Last week, being asked about George, I mentioned that whilst he took up the job of England's Patron Saint in 1348, he's not English (or even British) but came from Cappadocia (which is in Turkey these days)! 'You're having me on!' came the response, 'Cappuccino?' So here's what I told them (and they still didn't really believe me until they'd read some of the same in the notes in the commemorative menu!
A high ranking Roman soldier on a par with being a Major General and heading to the Senate for sure, George became a Christian (often a good career stopper now and it was then ;-) ) and so found himself at odds with Diocletian, a bit of a nasty anti-Christian sort; but being a proven fighter, George took on Diocletian (and with him the Empire too) and this was the dragon he fought until on this day in 303 AD (at the age of thirty-three - bit like someone else I know) he was put to death. Not a cross like the other thirty-three year old but beheading brought George's end.
On the way though, and because of the way he lived subsequent to coming to faith and in the way that he died, Diocletian's missus also came to faith and so Diocletian had her killed too (no sense of humour some folk).
George's battle with Rome was depicted as him fighting a dragon and the tales grew out of this allegorical imagery (cf. Revelation where empires and power are depicted in similar vein) and came to our shores thanks to these stories which so inspired the Crusading forces. So much so that they took up his sign and fought in his and England's name (and let's not forget Harry either) and so we have a Saint!
Not a local lad but an inspiration:
A man's man - no namby pamby soft touch - having served and acquitted himself well.
A determined and resolute man - took on Diocletian and won even though he lost his head!
An example to us all (for this is what Saints are - examples as to attitude, belief, lifestyle and sometimes, death too!!
As that well known scribbler of soaps and other TV shows, Bill Shakespeare puts it in his soap: King Henry V:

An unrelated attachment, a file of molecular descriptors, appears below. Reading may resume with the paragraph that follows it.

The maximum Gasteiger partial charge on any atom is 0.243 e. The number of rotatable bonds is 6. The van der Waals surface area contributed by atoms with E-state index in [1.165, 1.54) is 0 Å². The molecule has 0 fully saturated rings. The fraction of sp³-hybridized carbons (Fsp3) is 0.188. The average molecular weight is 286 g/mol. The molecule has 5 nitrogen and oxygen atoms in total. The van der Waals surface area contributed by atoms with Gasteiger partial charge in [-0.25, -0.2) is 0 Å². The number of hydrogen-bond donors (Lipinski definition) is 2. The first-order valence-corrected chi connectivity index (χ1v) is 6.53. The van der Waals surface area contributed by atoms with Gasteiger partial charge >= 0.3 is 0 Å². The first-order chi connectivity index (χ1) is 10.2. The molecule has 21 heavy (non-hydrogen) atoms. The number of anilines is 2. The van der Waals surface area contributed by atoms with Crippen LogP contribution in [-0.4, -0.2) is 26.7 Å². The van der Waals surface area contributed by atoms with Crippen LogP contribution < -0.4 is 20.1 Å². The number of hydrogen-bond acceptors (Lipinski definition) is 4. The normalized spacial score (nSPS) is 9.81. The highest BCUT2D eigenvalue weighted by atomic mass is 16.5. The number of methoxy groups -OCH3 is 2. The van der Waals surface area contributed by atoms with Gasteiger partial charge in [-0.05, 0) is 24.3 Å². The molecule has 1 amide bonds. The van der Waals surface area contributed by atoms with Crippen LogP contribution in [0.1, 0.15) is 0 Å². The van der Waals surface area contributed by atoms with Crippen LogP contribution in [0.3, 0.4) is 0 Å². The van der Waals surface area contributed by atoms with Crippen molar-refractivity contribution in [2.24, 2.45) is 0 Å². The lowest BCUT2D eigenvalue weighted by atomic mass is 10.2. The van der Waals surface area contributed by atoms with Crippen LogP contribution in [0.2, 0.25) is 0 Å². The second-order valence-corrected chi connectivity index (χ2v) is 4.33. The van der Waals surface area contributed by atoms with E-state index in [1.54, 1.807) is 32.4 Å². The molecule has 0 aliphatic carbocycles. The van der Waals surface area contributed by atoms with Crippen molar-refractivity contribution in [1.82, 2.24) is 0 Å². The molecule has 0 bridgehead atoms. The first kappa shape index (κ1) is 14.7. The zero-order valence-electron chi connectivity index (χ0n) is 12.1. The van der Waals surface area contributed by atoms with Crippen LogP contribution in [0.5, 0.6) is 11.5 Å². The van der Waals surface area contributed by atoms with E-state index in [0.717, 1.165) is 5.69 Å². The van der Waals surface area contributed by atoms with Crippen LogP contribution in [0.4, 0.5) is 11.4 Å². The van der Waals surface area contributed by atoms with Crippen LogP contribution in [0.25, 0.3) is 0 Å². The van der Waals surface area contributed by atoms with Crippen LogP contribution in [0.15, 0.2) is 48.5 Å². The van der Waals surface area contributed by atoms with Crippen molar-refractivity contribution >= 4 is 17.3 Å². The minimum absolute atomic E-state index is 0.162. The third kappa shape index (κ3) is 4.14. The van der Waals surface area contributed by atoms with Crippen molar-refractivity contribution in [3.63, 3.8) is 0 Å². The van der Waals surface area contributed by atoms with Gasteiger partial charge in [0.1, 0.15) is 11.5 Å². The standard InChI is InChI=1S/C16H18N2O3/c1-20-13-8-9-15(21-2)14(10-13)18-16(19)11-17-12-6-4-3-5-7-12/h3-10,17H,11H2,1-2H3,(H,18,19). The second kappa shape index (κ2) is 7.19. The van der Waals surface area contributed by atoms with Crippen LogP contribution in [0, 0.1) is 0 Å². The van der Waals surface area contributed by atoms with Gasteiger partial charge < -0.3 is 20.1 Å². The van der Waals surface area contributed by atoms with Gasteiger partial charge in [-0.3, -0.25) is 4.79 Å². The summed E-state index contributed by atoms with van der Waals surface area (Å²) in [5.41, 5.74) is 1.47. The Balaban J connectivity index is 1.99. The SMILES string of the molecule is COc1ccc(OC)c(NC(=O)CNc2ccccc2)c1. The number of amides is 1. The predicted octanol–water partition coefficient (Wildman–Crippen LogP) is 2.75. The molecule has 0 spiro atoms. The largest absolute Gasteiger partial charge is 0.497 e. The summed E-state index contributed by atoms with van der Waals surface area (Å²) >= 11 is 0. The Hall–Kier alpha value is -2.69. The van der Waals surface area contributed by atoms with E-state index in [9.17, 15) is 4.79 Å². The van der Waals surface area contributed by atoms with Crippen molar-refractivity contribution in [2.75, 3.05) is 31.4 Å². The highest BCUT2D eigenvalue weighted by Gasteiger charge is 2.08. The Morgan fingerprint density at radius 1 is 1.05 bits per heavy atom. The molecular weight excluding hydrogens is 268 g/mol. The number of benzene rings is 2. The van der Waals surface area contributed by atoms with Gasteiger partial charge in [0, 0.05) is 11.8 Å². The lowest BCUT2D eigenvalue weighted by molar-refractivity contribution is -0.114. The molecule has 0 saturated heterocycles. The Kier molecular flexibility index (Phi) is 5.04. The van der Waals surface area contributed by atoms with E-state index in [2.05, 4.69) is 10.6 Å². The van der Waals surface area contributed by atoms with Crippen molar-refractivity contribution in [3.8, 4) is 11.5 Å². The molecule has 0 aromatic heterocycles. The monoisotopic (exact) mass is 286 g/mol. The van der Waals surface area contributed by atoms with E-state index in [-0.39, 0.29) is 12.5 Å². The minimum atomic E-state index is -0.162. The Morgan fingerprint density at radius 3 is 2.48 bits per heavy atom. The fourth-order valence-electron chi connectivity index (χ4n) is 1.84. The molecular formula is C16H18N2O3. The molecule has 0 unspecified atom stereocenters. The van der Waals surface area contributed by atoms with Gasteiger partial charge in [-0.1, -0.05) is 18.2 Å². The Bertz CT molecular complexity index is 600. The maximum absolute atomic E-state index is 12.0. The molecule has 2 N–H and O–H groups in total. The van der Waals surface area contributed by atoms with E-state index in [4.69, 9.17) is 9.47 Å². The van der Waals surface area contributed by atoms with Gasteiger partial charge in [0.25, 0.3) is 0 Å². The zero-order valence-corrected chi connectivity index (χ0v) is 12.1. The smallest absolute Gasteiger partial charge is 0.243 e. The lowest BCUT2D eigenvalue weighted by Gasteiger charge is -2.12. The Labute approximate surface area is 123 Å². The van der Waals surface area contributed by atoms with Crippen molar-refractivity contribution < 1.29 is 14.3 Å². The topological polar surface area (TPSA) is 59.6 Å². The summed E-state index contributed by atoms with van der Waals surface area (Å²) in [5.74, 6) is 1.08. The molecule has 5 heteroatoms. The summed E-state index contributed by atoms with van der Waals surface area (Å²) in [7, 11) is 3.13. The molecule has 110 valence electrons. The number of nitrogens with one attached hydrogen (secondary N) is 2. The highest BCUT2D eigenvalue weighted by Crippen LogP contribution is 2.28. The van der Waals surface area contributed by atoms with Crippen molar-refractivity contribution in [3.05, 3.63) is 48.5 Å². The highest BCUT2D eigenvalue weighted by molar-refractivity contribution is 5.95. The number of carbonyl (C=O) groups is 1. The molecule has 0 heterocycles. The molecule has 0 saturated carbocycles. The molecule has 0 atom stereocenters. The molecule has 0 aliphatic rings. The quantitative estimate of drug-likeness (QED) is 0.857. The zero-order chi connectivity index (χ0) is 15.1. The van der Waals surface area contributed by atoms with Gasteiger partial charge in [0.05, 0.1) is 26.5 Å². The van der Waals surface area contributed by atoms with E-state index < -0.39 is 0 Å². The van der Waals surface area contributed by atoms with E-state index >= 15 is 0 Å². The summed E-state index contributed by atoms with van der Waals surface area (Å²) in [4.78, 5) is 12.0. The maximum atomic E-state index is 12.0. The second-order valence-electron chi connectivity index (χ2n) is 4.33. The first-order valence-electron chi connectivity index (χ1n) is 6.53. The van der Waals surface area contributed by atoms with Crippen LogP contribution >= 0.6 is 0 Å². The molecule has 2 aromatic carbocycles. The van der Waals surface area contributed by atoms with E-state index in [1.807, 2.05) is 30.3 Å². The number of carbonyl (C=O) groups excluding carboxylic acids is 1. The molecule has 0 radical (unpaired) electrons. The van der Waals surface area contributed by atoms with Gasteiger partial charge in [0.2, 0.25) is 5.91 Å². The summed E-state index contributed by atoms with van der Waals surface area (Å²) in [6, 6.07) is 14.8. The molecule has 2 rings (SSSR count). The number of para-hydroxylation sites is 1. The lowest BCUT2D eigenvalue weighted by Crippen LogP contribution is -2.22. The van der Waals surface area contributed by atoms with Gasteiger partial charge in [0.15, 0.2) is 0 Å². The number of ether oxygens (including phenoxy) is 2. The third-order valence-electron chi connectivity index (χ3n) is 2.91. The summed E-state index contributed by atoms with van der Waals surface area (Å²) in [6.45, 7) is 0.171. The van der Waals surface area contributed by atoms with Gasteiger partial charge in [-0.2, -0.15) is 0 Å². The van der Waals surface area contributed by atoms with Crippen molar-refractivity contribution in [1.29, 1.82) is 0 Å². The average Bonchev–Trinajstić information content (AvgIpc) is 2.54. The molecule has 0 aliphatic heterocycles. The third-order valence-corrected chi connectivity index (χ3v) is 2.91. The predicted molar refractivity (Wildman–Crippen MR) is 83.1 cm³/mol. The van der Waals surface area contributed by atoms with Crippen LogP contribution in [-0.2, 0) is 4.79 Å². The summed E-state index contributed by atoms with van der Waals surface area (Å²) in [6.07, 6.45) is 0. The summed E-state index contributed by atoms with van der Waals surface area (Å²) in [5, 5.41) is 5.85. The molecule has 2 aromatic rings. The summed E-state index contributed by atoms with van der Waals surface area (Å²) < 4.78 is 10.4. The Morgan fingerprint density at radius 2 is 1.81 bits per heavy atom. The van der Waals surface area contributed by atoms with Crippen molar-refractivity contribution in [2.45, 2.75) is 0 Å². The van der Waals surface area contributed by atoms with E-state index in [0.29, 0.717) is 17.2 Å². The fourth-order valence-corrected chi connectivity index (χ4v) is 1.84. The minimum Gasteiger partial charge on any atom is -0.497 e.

Once more unto the breach, dear friends, once more;
Or close the wall up with our English dead.
In peace there's nothing so becomes a man as modest stillness and humility:
But when the blast of war blows in our ears, then imitate the action of the tiger;
Stiffen the sinews, summon up the blood,
Disguise fair nature with hard-favour'd rage;
Then lend the eye a terrible aspect;
Let pry through the portage of the head
Like the brass cannon;
let the brow o'erwhelm it as fearfully as doth a galled rock
O'erhang and jutty his confounded base, swill'd with the wild and wasteful ocean.
Now set the teeth and stretch the nostril wide,
Hold hard the breath and bend up every spirit to his full height.
On, on, you noblest English.
Whose blood is fet from fathers of war-proof!
Fathers that, like so many Alexanders,
Have in these parts from morn till even fought
And sheathed their swords for lack of argument:
Dishonour not your mothers; now attest
That those whom you call'd fathers did beget you.
Be copy now to men of grosser blood,
And teach them how to war.
And you, good yeoman,
Whose limbs were made in England, show us here
The mettle of your pasture; let us swear
That you are worth your breeding; which I doubt not;
For there is none of you so mean and base,
That hath not noble lustre in your eyes.
I see you stand like greyhounds in the slips,
Straining upon the start.
The game's afoot:
Follow your spirit, and upon this charge
Cry 'God for Harry, England, and Saint George!'